Sept. 2 (Bloomberg) -- Hewlett-Packard Co. agreed to buy 3Par Inc. for $2.35 billion, ending an 18-day bidding war with Dell Inc. for the maker of storage systems and stepping up its rivalry with EMC Corp.
The $33-a-share cash offer has been approved by the boards of both companies, HP and 3Par said today in a joint statement. Dell, whose last bid was for $32 a share, decided to end its discussions with 3Par, Dave Johnson, Dell senior vice president for corporate strategy, said today in a separate statement.
HP’s offer is more than three times the $9.65 closing price for 3Par stock on Aug. 13, before Dell’s initial bid was made public. It’s about 10 times 3Par’s revenue over the past four quarters. The premium reflects a growing urgency to use acquisitions to fuel growth and underscores the dearth of affordable runners-up in the storage market.
“It looked like HP was willing to bid for this asset at any price,” said Shaw Wu, an analyst at Kaufman Bros. in San Francisco who recommends buying HP shares and doesn’t own any himself. “It’s tough for Dell or anyone to compete with a determined bidder.”
The deal’s price excludes 3Par’s cash and near-term investments of about $104.3 million. Dell began the public bidding for 3Par at $18 a share on Aug. 16, going on to offer as much as $32. Dell was paid a $72 million termination fee, 3Par said today.
3Par has struggled to turn a profit because of high research and development spending on chips and other hardware technology, said Wu at Kaufman Bros. In 3Par’s fiscal year, which ended in March, the company spent about 25 percent of sales on R&D.
HP might accelerate 3Par sales to about $1 billion within a year or two, easing the research and development burden on sales, Wu said.
“The bigger question is whether it can scale larger than that,” he said. “A billion dollars for HP isn’t a whole lot.”
Hewlett-Packard had almost $15 billion in cash and short-term investments at the end of July, according to the company’s financial statements.
Dell’s latest bid, which was made privately and disclosed by 3Par, included an increased termination fee of $92 million as well as a multiyear reseller agreement if 3Par accepts a different offer, 3Par said. The company’s board rejected the terms.
HP’s deal for 3Par has resulted in the highest premium offered in a competitive situation among 19,063 completed and terminated U.S. deals of at least $50 million tracked by Bloomberg since 2001.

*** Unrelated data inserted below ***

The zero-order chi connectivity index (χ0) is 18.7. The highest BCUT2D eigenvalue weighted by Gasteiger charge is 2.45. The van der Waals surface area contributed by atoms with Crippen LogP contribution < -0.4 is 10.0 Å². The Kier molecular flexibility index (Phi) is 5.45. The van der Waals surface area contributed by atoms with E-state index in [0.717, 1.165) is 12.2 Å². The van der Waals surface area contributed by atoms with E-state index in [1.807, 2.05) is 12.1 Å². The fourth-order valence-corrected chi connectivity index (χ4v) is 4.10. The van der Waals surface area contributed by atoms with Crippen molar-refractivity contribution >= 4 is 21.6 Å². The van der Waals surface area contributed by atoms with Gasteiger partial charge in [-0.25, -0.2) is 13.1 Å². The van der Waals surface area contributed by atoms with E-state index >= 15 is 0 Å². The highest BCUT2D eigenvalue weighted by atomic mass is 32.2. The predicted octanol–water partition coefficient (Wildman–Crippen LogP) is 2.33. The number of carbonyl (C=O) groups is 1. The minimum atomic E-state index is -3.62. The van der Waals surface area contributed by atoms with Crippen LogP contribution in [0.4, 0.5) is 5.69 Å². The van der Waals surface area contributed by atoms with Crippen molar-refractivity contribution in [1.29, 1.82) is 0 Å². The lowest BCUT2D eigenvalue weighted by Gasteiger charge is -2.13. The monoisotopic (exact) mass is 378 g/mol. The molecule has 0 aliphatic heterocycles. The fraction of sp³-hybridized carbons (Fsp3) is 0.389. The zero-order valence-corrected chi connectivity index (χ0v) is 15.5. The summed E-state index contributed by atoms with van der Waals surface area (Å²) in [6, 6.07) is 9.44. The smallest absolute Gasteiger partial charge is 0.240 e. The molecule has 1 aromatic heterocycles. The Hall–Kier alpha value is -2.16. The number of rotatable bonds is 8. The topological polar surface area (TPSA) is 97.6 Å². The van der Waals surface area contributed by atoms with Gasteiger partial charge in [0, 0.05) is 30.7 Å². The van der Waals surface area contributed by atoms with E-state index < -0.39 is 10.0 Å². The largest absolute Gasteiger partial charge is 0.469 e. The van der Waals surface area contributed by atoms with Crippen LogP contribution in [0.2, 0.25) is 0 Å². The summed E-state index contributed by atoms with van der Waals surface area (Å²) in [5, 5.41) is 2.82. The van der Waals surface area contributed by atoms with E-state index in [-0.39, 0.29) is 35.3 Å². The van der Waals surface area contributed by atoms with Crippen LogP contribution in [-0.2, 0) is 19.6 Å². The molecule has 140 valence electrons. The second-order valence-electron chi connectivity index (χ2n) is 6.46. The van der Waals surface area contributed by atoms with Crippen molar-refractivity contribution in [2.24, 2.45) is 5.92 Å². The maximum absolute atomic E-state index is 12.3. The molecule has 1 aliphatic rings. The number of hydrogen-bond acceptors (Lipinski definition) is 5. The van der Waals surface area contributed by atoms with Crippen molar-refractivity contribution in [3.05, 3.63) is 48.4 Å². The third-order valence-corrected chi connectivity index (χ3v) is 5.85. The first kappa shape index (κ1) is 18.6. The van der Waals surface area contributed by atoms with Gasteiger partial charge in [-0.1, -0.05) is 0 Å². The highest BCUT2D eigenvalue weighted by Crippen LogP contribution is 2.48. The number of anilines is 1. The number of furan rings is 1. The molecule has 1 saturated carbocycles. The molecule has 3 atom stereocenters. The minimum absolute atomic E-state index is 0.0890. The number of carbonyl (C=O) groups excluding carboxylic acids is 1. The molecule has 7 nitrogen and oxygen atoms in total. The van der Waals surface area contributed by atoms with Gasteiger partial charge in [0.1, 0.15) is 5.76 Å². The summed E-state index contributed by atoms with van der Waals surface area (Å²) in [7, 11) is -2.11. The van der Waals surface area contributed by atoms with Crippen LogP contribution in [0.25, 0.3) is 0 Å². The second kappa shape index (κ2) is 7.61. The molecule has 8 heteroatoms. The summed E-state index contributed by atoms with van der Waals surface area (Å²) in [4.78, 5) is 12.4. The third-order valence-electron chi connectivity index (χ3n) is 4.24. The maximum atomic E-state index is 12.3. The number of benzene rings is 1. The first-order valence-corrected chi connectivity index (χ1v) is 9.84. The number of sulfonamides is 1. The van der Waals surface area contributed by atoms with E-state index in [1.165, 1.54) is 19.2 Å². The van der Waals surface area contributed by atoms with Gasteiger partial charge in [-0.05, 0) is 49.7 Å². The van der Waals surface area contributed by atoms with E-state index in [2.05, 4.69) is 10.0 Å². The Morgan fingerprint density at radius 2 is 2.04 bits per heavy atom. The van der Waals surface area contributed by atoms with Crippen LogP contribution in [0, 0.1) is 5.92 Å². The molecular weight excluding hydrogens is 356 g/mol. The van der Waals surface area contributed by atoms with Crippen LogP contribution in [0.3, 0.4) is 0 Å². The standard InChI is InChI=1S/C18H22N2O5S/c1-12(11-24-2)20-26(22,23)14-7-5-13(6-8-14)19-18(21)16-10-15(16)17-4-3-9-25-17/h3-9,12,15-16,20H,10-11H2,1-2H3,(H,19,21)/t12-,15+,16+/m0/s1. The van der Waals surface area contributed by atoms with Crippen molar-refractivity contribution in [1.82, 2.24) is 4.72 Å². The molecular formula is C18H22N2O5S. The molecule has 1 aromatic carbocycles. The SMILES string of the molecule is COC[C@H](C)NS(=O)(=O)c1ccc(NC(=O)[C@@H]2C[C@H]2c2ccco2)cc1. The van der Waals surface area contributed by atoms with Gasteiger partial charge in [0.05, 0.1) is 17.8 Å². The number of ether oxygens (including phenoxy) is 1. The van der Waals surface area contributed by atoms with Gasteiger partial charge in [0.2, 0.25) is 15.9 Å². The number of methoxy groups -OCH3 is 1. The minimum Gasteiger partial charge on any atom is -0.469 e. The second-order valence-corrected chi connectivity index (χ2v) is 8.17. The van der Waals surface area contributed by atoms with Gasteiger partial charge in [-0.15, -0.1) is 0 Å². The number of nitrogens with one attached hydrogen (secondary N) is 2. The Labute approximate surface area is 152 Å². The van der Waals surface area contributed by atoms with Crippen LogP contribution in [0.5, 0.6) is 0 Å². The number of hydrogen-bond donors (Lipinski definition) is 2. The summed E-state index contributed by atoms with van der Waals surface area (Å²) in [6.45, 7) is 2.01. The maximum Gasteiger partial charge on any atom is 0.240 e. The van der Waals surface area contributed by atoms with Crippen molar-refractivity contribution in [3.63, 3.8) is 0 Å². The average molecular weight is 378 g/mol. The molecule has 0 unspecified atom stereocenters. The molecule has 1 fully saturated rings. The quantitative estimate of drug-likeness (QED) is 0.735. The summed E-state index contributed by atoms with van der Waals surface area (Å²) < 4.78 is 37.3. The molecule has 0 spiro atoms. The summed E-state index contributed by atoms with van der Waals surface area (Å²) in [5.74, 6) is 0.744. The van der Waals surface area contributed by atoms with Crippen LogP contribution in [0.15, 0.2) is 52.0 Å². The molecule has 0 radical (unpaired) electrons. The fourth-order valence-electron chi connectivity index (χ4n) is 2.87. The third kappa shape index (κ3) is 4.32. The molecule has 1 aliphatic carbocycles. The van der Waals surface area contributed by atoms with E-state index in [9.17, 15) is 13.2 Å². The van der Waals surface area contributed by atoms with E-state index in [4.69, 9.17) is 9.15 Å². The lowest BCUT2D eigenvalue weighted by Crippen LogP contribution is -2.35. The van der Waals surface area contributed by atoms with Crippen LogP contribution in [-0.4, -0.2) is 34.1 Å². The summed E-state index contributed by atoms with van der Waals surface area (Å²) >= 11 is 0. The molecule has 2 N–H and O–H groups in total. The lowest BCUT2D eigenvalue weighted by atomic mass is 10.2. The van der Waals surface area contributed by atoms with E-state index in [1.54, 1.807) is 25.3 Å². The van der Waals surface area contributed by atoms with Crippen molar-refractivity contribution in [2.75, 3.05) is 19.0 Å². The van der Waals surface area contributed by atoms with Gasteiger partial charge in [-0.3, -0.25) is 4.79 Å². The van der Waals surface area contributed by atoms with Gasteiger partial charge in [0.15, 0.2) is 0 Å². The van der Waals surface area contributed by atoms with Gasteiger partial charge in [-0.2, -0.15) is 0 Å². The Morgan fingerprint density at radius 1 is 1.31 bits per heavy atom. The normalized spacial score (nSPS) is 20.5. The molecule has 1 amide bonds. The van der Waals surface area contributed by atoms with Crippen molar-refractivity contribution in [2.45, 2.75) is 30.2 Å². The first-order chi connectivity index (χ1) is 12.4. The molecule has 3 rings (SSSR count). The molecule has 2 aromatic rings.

“They way, way, way overpaid,” said Kaushik Roy, an analyst at Wedbush Securities in San Francisco. “They need something to stop the bleeding,” he said, referring to HP’s market share in the computer-storage market. “Everything has a price.”
3Par gained 80 cents, or 2.5 percent, to $32.88 at 4 p.m. in New York Stock Exchange composite trading. HP rose 47 cents to $39.68. Dell advanced 24 cents to $12.36 on the Nasdaq Stock Market.
The $33-a-share price values 3Par at 325 times the company’s earnings before interest, taxes, depreciation and amortization during the past year. In 21 computer-services deals in the past five years, acquirers paid a median 16 times trailing Ebitda, according to Bloomberg data.
3Par offers hardware and software that make it easier and cheaper for companies to store information. HP is betting it can increase 3Par’s revenue by dispatching their larger sales teams to sell its gear, said Shannon Cross, an analyst at Cross Research in Livingston, New Jersey.
In addition to strengthening its storage products, HP wanted to show it can clinch the deal following the departure of its chief executive officer, said Aaron Rakers, an analyst at Stifel Nicolaus & Co. in St. Louis, who recommends buying HP and Dell shares.
Former HP CEO Mark Hurd left Aug. 6, after a probe found inaccurate expense reports filed by him or on his behalf had the effect of concealing a personal relationship with a marketing contractor.
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